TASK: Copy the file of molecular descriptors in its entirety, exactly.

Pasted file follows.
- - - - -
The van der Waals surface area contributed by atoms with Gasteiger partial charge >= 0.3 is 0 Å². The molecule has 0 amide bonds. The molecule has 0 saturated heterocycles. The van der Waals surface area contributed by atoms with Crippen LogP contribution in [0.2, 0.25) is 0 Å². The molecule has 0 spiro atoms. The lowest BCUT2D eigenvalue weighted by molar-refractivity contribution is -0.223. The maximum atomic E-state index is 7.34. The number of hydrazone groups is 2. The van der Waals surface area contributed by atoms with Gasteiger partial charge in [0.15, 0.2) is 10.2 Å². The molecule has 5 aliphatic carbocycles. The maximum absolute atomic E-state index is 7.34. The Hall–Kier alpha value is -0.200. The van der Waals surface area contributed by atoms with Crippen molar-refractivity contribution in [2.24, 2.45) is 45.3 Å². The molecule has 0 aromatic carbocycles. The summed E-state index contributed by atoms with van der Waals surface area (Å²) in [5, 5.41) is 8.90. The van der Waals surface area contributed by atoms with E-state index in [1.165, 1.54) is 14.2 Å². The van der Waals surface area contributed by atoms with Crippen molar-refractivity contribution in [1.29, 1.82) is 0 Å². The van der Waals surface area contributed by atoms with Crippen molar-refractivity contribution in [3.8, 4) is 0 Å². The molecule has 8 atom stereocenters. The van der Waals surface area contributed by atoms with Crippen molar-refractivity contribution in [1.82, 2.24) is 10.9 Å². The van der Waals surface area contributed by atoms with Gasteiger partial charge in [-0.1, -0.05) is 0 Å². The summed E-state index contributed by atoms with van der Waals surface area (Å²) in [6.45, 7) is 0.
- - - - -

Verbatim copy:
The van der Waals surface area contributed by atoms with Gasteiger partial charge >= 0.3 is 0 Å². The molecule has 0 amide bonds. The molecule has 0 saturated heterocycles. The van der Waals surface area contributed by atoms with Crippen LogP contribution in [0.2, 0.25) is 0 Å². The molecule has 0 spiro atoms. The lowest BCUT2D eigenvalue weighted by molar-refractivity contribution is -0.223. The maximum atomic E-state index is 7.34. The number of hydrazone groups is 2. The van der Waals surface area contributed by atoms with Gasteiger partial charge in [0.15, 0.2) is 10.2 Å². The molecule has 5 aliphatic carbocycles. The maximum absolute atomic E-state index is 7.34. The Hall–Kier alpha value is -0.200. The van der Waals surface area contributed by atoms with Crippen molar-refractivity contribution in [2.24, 2.45) is 45.3 Å². The molecule has 0 aromatic carbocycles. The summed E-state index contributed by atoms with van der Waals surface area (Å²) in [5, 5.41) is 8.90. The van der Waals surface area contributed by atoms with E-state index in [1.165, 1.54) is 14.2 Å². The van der Waals surface area contributed by atoms with Crippen molar-refractivity contribution in [1.29, 1.82) is 0 Å². The van der Waals surface area contributed by atoms with Crippen molar-refractivity contribution in [3.8, 4) is 0 Å². The molecule has 8 atom stereocenters. The van der Waals surface area contributed by atoms with Crippen molar-refractivity contribution in [1.82, 2.24) is 10.9 Å². The van der Waals surface area contributed by atoms with Gasteiger partial charge in [-0.1, -0.05) is 0 Å². The summed E-state index contributed by atoms with van der Waals surface area (Å²) in [6.45, 7) is 0.